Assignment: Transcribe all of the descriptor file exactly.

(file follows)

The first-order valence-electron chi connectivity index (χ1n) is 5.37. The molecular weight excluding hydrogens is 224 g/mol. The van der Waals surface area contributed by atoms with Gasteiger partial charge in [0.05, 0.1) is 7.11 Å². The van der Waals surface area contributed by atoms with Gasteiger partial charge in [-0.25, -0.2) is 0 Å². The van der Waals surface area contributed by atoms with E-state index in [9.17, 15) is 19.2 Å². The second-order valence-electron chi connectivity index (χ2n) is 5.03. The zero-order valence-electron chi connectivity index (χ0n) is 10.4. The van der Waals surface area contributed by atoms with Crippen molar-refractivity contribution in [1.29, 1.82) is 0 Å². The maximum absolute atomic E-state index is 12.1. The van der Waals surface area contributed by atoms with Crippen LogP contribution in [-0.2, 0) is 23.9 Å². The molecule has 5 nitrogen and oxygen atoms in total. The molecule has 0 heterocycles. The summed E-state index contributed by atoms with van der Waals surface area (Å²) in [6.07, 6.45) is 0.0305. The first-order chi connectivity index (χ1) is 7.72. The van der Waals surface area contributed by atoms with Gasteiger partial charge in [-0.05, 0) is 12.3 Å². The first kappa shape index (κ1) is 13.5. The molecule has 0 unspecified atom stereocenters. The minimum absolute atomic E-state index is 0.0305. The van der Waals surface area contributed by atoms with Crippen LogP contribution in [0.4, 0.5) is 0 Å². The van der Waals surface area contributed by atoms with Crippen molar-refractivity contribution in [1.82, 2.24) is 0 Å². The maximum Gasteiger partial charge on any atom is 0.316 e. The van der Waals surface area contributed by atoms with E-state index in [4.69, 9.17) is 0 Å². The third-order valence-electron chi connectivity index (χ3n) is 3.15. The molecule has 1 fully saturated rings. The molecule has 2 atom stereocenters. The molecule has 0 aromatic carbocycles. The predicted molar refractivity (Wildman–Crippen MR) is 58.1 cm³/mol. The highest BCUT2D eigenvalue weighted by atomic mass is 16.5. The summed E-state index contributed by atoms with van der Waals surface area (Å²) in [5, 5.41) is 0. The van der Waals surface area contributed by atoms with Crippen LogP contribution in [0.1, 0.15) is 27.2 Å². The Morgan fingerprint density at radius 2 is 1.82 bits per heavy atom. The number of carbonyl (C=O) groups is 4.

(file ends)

The first-order valence-electron chi connectivity index (χ1n) is 5.37. The molecular weight excluding hydrogens is 224 g/mol. The van der Waals surface area contributed by atoms with Gasteiger partial charge in [0.05, 0.1) is 7.11 Å². The van der Waals surface area contributed by atoms with Gasteiger partial charge in [-0.25, -0.2) is 0 Å². The van der Waals surface area contributed by atoms with E-state index in [9.17, 15) is 19.2 Å². The second-order valence-electron chi connectivity index (χ2n) is 5.03. The zero-order valence-electron chi connectivity index (χ0n) is 10.4. The van der Waals surface area contributed by atoms with Crippen molar-refractivity contribution in [1.29, 1.82) is 0 Å². The maximum absolute atomic E-state index is 12.1. The van der Waals surface area contributed by atoms with Crippen LogP contribution in [-0.2, 0) is 23.9 Å². The molecule has 5 nitrogen and oxygen atoms in total. The molecule has 0 heterocycles. The summed E-state index contributed by atoms with van der Waals surface area (Å²) in [6.07, 6.45) is 0.0305. The first-order chi connectivity index (χ1) is 7.72. The van der Waals surface area contributed by atoms with Gasteiger partial charge in [-0.05, 0) is 12.3 Å². The first kappa shape index (κ1) is 13.5. The molecule has 0 unspecified atom stereocenters. The minimum absolute atomic E-state index is 0.0305. The van der Waals surface area contributed by atoms with Crippen LogP contribution in [0.4, 0.5) is 0 Å². The van der Waals surface area contributed by atoms with Crippen molar-refractivity contribution in [1.82, 2.24) is 0 Å². The maximum Gasteiger partial charge on any atom is 0.316 e. The van der Waals surface area contributed by atoms with E-state index in [4.69, 9.17) is 0 Å². The third-order valence-electron chi connectivity index (χ3n) is 3.15. The molecule has 1 fully saturated rings. The molecule has 2 atom stereocenters. The molecule has 0 aromatic carbocycles. The predicted molar refractivity (Wildman–Crippen MR) is 58.1 cm³/mol. The highest BCUT2D eigenvalue weighted by atomic mass is 16.5. The summed E-state index contributed by atoms with van der Waals surface area (Å²) in [5, 5.41) is 0. The van der Waals surface area contributed by atoms with Crippen LogP contribution in [0.1, 0.15) is 27.2 Å². The Morgan fingerprint density at radius 2 is 1.82 bits per heavy atom. The number of carbonyl (C=O) groups is 4.